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Occurrence and Potential Biological Effects of Amphetamine on Stream Communities

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Cary Institute of Ecosystem Studies, Millbrook, New York, 12545, United States
Water Sciences Laboratory, University of Nebraska—Lincoln, Lincoln, Nebraska 68583, United States
§ Water Studies Centre, Monash University, Melbourne, Victoria 3800, Australia
Department of Biology, Loyola University Chicago, Chicago, Illinois 60660, United States
*Phone: (703)347-8058; e-mail: [email protected] (S.S.L).
Cite this: Environ. Sci. Technol. 2016, 50, 17, 9727–9735
Publication Date (Web):August 11, 2016
Copyright © 2016 American Chemical Society

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    The presence of pharmaceuticals, including illicit drugs in aquatic systems, is a topic of environmental significance because of their global occurrence and potential effects on aquatic ecosystems and human health, but few studies have examined the ecological effects of illicit drugs. We conducted a survey of several drug residues, including the potentially illicit drug amphetamine, at 6 stream sites along an urban to rural gradient in Baltimore, Maryland, U.S.A. We detected numerous drugs, including amphetamine (3 to 630 ng L–1), in all stream sites. We examined the fate and ecological effects of amphetamine on biofilm, seston, and aquatic insect communities in artificial streams exposed to an environmentally relevant concentration (1 μg L–1) of amphetamine. The amphetamine parent compound decreased in the artificial streams from less than 1 μg L–1 on day 1 to 0.11 μg L–1 on day 22. In artificial streams treated with amphetamine, there was up to 45% lower biofilm chlorophyll a per ash-free dry mass, 85% lower biofilm gross primary production, 24% greater seston ash-free dry mass, and 30% lower seston community respiration compared to control streams. Exposing streams to amphetamine also changed the composition of bacterial and diatom communities in biofilms at day 21 and increased cumulative dipteran emergence by 65% and 89% during the first and third weeks of the experiment, respectively. This study demonstrates that amphetamine and other biologically active drugs are present in urban streams and have the potential to affect both structure and function of stream communities.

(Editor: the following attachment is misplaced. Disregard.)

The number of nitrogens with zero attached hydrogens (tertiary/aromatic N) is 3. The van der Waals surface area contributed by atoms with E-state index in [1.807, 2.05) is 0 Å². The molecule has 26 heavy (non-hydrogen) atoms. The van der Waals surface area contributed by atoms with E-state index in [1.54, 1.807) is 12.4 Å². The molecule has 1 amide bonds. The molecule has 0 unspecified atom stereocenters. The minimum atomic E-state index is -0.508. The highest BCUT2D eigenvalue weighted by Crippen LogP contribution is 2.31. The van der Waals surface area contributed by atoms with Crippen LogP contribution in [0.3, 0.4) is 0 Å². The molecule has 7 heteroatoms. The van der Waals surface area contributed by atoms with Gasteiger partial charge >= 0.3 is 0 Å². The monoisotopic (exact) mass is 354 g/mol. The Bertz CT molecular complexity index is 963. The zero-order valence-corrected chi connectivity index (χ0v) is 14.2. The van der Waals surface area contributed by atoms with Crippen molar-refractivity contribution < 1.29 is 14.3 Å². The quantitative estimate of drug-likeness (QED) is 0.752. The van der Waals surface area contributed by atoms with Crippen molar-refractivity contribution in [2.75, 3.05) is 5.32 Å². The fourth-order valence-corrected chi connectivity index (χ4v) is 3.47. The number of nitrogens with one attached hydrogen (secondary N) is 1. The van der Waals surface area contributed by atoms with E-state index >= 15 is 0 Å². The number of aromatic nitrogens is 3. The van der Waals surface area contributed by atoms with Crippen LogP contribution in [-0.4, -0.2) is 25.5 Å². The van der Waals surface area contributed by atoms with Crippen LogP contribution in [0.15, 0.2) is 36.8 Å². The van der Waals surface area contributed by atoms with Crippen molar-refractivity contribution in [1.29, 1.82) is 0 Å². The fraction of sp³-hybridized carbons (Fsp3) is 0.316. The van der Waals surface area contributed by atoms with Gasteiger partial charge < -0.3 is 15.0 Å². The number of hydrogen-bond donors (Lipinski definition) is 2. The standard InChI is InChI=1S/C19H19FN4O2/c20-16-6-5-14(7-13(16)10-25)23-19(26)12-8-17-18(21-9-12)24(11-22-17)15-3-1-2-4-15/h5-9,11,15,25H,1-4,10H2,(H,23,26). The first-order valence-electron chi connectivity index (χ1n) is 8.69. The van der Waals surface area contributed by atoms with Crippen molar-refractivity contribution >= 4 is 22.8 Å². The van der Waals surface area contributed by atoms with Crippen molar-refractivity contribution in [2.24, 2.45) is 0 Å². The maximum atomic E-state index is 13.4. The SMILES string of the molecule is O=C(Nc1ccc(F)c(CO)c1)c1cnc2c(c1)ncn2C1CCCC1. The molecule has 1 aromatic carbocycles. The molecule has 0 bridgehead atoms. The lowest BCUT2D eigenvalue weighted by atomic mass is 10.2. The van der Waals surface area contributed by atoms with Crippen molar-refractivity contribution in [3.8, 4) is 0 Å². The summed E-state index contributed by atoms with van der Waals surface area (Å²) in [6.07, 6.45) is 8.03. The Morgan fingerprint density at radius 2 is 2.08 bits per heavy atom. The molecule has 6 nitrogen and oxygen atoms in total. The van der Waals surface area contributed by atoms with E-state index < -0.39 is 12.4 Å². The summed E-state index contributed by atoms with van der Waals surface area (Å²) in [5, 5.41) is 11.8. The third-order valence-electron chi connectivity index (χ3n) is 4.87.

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    • Detailed methods for pharmaceutical analysis (S1), SAS code and output for statistical analysis of stream community response data (S2), results of posthoc analysis of statistical power (S3), and results of multivariate analyses of bacterial and diatom community composition (S4) (PDF)

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